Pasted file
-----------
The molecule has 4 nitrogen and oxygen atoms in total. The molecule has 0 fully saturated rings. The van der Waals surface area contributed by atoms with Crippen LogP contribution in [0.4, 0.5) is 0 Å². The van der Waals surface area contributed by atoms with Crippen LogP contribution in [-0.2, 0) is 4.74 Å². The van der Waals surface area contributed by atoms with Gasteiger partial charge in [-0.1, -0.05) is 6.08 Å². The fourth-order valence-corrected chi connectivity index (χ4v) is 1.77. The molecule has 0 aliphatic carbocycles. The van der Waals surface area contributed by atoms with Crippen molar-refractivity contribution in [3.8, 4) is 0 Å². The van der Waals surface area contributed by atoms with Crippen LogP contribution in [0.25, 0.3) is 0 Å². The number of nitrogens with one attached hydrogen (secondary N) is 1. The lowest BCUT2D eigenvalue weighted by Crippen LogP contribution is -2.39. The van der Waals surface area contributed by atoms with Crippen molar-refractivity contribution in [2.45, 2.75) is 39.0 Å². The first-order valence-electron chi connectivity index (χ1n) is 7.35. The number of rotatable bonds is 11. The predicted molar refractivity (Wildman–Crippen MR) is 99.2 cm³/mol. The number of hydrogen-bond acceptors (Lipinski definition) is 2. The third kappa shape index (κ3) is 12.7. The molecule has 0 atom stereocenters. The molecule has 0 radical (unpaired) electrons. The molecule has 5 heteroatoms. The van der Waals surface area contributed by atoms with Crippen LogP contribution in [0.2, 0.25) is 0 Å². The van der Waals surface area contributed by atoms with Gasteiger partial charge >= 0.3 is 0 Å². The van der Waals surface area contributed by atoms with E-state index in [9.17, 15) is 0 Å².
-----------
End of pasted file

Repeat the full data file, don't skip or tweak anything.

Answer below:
The molecule has 4 nitrogen and oxygen atoms in total. The molecule has 0 fully saturated rings. The van der Waals surface area contributed by atoms with Crippen LogP contribution in [0.4, 0.5) is 0 Å². The van der Waals surface area contributed by atoms with Crippen LogP contribution in [-0.2, 0) is 4.74 Å². The van der Waals surface area contributed by atoms with Gasteiger partial charge in [-0.1, -0.05) is 6.08 Å². The fourth-order valence-corrected chi connectivity index (χ4v) is 1.77. The molecule has 0 aliphatic carbocycles. The van der Waals surface area contributed by atoms with Crippen molar-refractivity contribution in [3.8, 4) is 0 Å². The van der Waals surface area contributed by atoms with Crippen LogP contribution in [0.25, 0.3) is 0 Å². The number of nitrogens with one attached hydrogen (secondary N) is 1. The lowest BCUT2D eigenvalue weighted by Crippen LogP contribution is -2.39. The van der Waals surface area contributed by atoms with Crippen molar-refractivity contribution in [2.45, 2.75) is 39.0 Å². The first-order valence-electron chi connectivity index (χ1n) is 7.35. The number of rotatable bonds is 11. The predicted molar refractivity (Wildman–Crippen MR) is 99.2 cm³/mol. The number of hydrogen-bond acceptors (Lipinski definition) is 2. The third kappa shape index (κ3) is 12.7. The molecule has 0 atom stereocenters. The molecule has 0 radical (unpaired) electrons. The molecule has 5 heteroatoms. The van der Waals surface area contributed by atoms with Crippen LogP contribution in [0.2, 0.25) is 0 Å². The van der Waals surface area contributed by atoms with Gasteiger partial charge >= 0.3 is 0 Å². The van der Waals surface area contributed by atoms with E-state index in [9.17, 15) is 0 Å².